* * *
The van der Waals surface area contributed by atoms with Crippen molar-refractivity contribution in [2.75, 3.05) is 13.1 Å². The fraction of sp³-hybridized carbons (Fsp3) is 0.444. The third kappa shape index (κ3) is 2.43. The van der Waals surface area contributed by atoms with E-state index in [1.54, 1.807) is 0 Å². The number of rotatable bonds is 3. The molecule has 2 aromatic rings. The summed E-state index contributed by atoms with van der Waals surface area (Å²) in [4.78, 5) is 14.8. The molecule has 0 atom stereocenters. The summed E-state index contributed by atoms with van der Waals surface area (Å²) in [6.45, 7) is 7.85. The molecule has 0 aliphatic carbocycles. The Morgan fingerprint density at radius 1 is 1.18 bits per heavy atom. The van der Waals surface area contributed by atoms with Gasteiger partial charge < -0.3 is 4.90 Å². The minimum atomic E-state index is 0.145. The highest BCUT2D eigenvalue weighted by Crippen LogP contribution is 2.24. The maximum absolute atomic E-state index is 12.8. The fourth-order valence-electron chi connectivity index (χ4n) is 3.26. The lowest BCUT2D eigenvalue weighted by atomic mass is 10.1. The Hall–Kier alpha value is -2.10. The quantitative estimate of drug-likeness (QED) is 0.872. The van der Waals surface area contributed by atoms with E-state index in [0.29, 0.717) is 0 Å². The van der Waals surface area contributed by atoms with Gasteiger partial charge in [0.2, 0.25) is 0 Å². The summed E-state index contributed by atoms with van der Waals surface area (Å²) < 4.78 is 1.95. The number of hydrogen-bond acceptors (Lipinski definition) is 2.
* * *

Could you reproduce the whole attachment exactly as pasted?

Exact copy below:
The van der Waals surface area contributed by atoms with Crippen molar-refractivity contribution in [2.75, 3.05) is 13.1 Å². The fraction of sp³-hybridized carbons (Fsp3) is 0.444. The third kappa shape index (κ3) is 2.43. The van der Waals surface area contributed by atoms with E-state index in [1.54, 1.807) is 0 Å². The number of rotatable bonds is 3. The molecule has 2 aromatic rings. The summed E-state index contributed by atoms with van der Waals surface area (Å²) in [4.78, 5) is 14.8. The molecule has 0 atom stereocenters. The summed E-state index contributed by atoms with van der Waals surface area (Å²) in [6.45, 7) is 7.85. The molecule has 0 aliphatic carbocycles. The Morgan fingerprint density at radius 1 is 1.18 bits per heavy atom. The van der Waals surface area contributed by atoms with Gasteiger partial charge < -0.3 is 4.90 Å². The minimum atomic E-state index is 0.145. The highest BCUT2D eigenvalue weighted by Crippen LogP contribution is 2.24. The maximum absolute atomic E-state index is 12.8. The fourth-order valence-electron chi connectivity index (χ4n) is 3.26. The lowest BCUT2D eigenvalue weighted by atomic mass is 10.1. The Hall–Kier alpha value is -2.10. The quantitative estimate of drug-likeness (QED) is 0.872. The van der Waals surface area contributed by atoms with E-state index in [0.29, 0.717) is 0 Å². The van der Waals surface area contributed by atoms with Gasteiger partial charge in [0.2, 0.25) is 0 Å². The summed E-state index contributed by atoms with van der Waals surface area (Å²) < 4.78 is 1.95. The number of hydrogen-bond acceptors (Lipinski definition) is 2.